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Saturday, July 02, 2011

Immediate Cord Clamping (ICC) vs.
Delayed (or “physiological”) Cord Clamping (DCC)

Dr. Nicholas S Fogelson MD · practices obstetrics & gynecology in Honolulu, Hawaii

He blogs for Academic OB/GYN

Dr. Nicholas Fogelson: immediate clamping and cutting of the umbilical cord deprives the newborn of nearly 20mL/kg of her potential blood volume. The iron in the red blood cells is essential for normal brain development. All babies need to get the majority of their placental blood. Those stem cells are very precious (as are the red blood cells), and were meant to be in the baby to lay down his immune foundation for the rest of his life. [See “Mankind’s first natural stem cell transplant” by Jose N. Tolosa, Dong-Hyuk Park, David J. Eve, Stephen K. Klasko,Cesario V. Borlongan, Paul R. Sanberg, J. Cell. Mol. Med. Vol 14, No 3, 2010 pp. 488-495.]

Preterm deliveries are an area of even greater interest, given the data to suggest impact on critical endpoints of sepsis and intraventricular hemorrhage. Three groups of researchers have independently reported that early clamped infants have a much higher incidence of cardiac murmurs during the first 14 days of life.

Immediate cord clamping is an intervention shown to have substantial physiologic impact on a term fetus in terms of iron stores, blood volume, and hemoglobin. Blood, intended to perfuse the newly functioning lungs and other vital organs, is discarded along with the placenta. Possible consequences include breathing difficulties and anemia, especially in vulnerable babies; long-term effects on brain development are also very plausible. 2

Randomized data to date suggests a measurable clinical benefit to delayed clamping (and restoration of a more physiological transition from placental to pulmonary circulation). “After crying starts, the baby received a transfusion of nearly 100 minutes of blood within one minute; this was forced by maternal uterine contraction into the baby’s venae cavae, liver, heart and lungs.” [George Malcolm Morley, MB ChB FACOG] No data has found a danger in delayed cord clamping.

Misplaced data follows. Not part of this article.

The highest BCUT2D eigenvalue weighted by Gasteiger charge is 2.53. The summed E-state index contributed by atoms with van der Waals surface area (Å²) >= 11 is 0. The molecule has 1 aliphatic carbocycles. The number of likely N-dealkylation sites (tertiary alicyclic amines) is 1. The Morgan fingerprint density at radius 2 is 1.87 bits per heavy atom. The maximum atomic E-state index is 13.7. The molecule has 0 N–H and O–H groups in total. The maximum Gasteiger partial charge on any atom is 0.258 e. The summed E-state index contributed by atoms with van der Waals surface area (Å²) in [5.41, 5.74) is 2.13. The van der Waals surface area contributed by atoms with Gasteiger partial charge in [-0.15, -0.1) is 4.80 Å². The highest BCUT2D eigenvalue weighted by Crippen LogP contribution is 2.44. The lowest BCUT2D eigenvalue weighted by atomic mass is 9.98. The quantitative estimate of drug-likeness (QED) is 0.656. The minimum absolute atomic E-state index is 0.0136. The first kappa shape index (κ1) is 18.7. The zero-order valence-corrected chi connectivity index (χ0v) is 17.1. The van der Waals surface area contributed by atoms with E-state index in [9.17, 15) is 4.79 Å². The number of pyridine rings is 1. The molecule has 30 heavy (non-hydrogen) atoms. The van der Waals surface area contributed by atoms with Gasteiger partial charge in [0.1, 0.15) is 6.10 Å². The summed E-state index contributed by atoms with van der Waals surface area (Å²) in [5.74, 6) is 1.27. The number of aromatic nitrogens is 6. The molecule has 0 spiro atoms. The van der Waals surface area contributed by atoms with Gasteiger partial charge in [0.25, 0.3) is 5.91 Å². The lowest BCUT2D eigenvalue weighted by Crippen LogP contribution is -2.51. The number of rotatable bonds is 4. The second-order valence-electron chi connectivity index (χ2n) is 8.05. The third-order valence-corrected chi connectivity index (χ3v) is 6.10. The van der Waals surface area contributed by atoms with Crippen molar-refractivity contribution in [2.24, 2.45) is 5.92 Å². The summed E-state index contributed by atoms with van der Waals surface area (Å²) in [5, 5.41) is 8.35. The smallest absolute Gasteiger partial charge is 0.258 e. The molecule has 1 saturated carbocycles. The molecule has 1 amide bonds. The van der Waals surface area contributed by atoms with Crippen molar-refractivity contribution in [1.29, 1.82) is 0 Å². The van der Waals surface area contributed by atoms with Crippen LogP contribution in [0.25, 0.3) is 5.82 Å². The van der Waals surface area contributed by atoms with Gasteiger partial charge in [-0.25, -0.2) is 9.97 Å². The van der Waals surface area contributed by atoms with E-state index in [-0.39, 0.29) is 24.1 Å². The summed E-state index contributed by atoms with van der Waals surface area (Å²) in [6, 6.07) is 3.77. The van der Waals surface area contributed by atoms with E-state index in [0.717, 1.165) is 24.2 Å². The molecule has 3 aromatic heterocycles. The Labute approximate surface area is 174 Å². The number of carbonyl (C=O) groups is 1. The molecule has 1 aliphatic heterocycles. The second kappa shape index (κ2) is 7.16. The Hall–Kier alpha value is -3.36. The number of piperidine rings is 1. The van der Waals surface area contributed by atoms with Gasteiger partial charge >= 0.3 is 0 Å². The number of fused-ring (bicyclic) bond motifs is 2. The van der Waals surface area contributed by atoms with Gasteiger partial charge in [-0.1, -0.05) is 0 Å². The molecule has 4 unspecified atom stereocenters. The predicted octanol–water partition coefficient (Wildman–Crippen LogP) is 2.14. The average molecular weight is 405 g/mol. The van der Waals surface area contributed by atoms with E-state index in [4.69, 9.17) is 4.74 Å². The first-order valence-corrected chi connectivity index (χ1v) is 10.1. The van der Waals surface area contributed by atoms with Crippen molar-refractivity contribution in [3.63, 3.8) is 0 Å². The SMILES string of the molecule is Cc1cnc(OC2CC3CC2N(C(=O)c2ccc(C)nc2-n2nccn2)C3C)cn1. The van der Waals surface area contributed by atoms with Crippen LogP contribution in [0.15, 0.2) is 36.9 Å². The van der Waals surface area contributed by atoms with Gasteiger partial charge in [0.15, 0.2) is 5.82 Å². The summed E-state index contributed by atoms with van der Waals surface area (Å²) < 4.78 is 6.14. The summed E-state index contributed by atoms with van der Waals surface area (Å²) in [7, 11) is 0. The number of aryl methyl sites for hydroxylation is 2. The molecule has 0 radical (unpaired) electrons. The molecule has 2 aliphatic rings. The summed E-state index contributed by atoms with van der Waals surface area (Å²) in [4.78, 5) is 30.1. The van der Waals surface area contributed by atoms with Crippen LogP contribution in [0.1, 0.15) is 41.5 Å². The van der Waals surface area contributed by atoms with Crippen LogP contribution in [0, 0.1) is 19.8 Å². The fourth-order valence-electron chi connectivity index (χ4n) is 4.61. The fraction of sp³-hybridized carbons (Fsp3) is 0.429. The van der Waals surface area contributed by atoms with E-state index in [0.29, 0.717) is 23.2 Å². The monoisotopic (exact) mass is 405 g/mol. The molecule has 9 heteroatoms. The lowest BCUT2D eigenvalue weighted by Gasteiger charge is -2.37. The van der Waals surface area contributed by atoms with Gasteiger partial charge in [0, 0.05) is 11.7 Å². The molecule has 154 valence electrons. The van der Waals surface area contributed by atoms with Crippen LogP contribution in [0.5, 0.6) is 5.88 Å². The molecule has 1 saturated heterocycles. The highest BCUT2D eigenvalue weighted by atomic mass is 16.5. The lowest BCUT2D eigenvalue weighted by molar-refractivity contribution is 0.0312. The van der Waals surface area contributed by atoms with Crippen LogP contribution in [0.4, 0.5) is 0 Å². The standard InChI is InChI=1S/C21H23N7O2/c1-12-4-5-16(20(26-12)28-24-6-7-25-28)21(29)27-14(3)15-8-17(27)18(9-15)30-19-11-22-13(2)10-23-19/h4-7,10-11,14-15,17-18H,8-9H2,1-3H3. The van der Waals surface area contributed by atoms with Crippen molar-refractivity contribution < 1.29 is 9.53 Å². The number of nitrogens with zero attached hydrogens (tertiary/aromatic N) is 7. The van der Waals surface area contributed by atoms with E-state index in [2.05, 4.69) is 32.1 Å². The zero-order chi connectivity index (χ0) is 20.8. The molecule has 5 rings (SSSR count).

Delaying/physiological cord clamping at C/S.

These babies need their own blood probably as much or more than the vaginally delivered infants.

It’s not difficult at all to delay cord clamping at cesarean. We put the baby down on the mom’s draped legs and put a sterile towel over the infant to keep it warm (face uncovered of course.) We clamp at 60-90 seconds and then hand off to the pediatricians. Anecdotally, infants that are not vigorous at delivery always seem quite vigorous at 60 seconds, even without any active resuscitation.

Given that immediate cord clamping is the intervention, I think we have the evidence required to suggest that right now we should be delaying cord clamping after term deliveries.

Jaleel et al “Delayed umbilical cord clamping at birth seems to be safe and can be expected to reduce the prevalence of anaemic newborn babies in our community.” J Pak Med Assoc. 2009 Jul;59(7):468-70.
Timing of umbilical cord clamping and neonatal
haematological status.
R. Jaleel, F. Deeba, A. Khan

Hutton et al “Delaying clamping of the umbilical cord in full-term neonates for a minimum of 2 minutes following birth is beneficial to the newborn, extending into infancy. Although there was an increase in polycythemia among infants in whom cord clamping was delayed, this condition appeared to be benign.” JAMA. 2007 Mar 21;297(11):1241-52.
Late vs early clamping of the umbilical cord in full-term neonates: systematic review and meta-analysis of controlled trials.
 Hutton EK, Hassan ES.

Levy et al “Although a tailored approach is required in the case of cord clamping, the balance of available data suggests that delayed cord clamping should be the method of choice.” J Perinat Med. 2006;34(4):293-7.
Timing of cord clamping revisited.
Levy T, Blickstein I.

J Matern Fetal Neonatal Med. 2010 Nov;23(11):1274-85.
Timing of umbilical cord clamping: new thoughts on an old discussion.
Arca G, Botet F, Palacio M, Carbonell-Estrany X.